22 March 2019

The final text of the Abidjan Principles on the human rights obligations of States to provide public education and to regulate private involvement in education was published on Thursday 21st March 2019, with a press conference at The Heron Portico Hotel in Nairobi, Kenya. RTE's Director was there with other members of the secretariat and responded to the questions from the audience, including journalists, members of the Kenyan Ministry of Education, civil society organisations, teachers unions, parents and members of the communities.

The Abidjan Principles is a new landmark reference point in terms of understanding the right to education. Providing crucial guidance to governments, education providers, human rights practitioners, scholars and other stakeholders, the Principles are intended to directly inform education policies. They identify and unpack the existing obligations of states under international human rights law to provide quality public education and to regulate private involvement in education.

The Abidjan Principles constitute a milestone to address the raging debates about public and private education, following the significant increase in private schools that has taken place in the last two decades. By providing a rigorous legal framework detailing States’ existing legal binding obligations, they will help to ensure that the discussion on education policies put the right to education as their core.

The Abidjan Principles are being released following their adoption by human rights experts in Abidjan, Côte d’Ivoire. On 13 February 2019, following three years of consultations, documentation and drafting, human rights experts from around the world came together to discuss and finalise the text of the Abidjan Principles, in the presence of the Minister of Education of Côte d’Ivoire, Ms Kandia Camara.

The Abidjan Principles will later be accompanied by commentary and key resources and translated into other languages.

The drafting of the Abidjan Principles was led by a drafting committee made up of nine internationally-renowned experts. Another 15 experts who were present in Abidjan are signatories to the text, and dozens more leading human rights experts who participated to its elaboration are expected to sign the text in the coming weeks.

A secretariat made up of Amnesty International, the Equal Education Law Centre, the Global Initiative for Economic, Social, and Cultural Rights, the Initiative for Social and Economic Rights, and the Right to Education Initiative facilitated the consultative process.

After their publication, the Abidjan Principles will also be open for endorsements from civil society organisations and other stakeholders.

A series of launch events and presentations on the Abidjan Principles are scheduled throughout 2019. The next events will include a panel at the World Bank Spring Meetings on 11 April in Washington, D.C., USA, as well as presentations at the Comparative and International Education Society conference on 16 April in San Francisco, USA.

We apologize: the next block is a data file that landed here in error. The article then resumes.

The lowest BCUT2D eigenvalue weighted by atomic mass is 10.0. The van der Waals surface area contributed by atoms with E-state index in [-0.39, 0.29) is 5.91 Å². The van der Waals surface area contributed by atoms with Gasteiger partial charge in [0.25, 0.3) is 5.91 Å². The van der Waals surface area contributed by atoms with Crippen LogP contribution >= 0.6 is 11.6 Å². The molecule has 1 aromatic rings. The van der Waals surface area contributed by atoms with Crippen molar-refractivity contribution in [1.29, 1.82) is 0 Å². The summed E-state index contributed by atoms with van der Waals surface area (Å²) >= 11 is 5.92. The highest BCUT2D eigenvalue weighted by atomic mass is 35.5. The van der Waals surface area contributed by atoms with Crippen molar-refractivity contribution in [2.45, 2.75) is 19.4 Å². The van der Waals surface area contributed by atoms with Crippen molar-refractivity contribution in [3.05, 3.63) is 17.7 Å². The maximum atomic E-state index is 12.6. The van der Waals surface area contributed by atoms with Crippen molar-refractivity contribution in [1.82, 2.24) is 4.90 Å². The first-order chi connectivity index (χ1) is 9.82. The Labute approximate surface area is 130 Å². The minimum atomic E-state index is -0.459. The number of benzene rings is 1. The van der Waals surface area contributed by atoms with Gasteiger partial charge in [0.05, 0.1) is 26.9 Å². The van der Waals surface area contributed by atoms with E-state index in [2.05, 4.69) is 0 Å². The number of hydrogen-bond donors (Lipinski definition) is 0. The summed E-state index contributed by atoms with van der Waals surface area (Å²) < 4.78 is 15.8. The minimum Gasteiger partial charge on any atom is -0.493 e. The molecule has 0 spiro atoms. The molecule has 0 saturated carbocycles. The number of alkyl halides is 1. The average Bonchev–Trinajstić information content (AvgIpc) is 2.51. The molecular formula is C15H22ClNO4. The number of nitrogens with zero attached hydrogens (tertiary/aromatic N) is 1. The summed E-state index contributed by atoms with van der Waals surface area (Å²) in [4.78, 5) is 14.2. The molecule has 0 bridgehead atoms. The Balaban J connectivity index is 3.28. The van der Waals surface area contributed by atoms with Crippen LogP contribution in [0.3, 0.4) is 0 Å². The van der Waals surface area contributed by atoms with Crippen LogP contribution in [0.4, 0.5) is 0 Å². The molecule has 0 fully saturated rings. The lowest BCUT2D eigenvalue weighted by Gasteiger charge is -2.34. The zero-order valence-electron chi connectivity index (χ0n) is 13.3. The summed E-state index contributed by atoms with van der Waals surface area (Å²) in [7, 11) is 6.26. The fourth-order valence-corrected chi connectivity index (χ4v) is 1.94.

More international events will be announced. For more information and to be notified, please sign up to the Abidjan Principles mailing list: http://eepurl.com/geUlLb.

Quotes from the Drafting Committee

Professor Ann Skelton, from South Africa, who chaired the Drafting Committee, and is a member of the UN Committee on the Rights of the Child and the UNESCO Chair of Education Law in Africa, said: ‘It is with great excitement that we are releasing the final text of the Abidjan Principles today. This is a fundamental text, because for the first time it provides a rigorous and comprehensive legal framework to address one of the most crucial current issues in education policies: the role of the State and private actors.’

Jayna Kothari, a Counsel in the Karnataka High Court and the Supreme Court of India, said: ‘Some of the critical work is only just beginning as we take the Abidjan Principles from paper to practice. We will work for their implementation, whether through technical support or litigation. This is particularly relevant in the Asia-Pacific region, where the unchecked growth of private schools is creating harmful discrimination and social division.’

Dr Magdalena Sepúlveda, a former UN Special Rapporteur from Chile, said: ‘Fair education systems are the key to sustainable development, and the Abidjan Principles give us a path to achieve that. We hope that the Principles will form the basis of education policy for States and will provide human rights practitioners with the tools they need to advocate for the provision of quality public education.’

Professor Aoife Nolan, a member of the Council of Europe’s European Committee of Social Rights from Ireland, said: ‘In these times of austerity and budget cuts, increasing privatisation of education is a tempting option for governments, but they need to understand they have obligations to meet. It is essential to have a clear human rights framework that guarantees the protection of human dignity at all times.’

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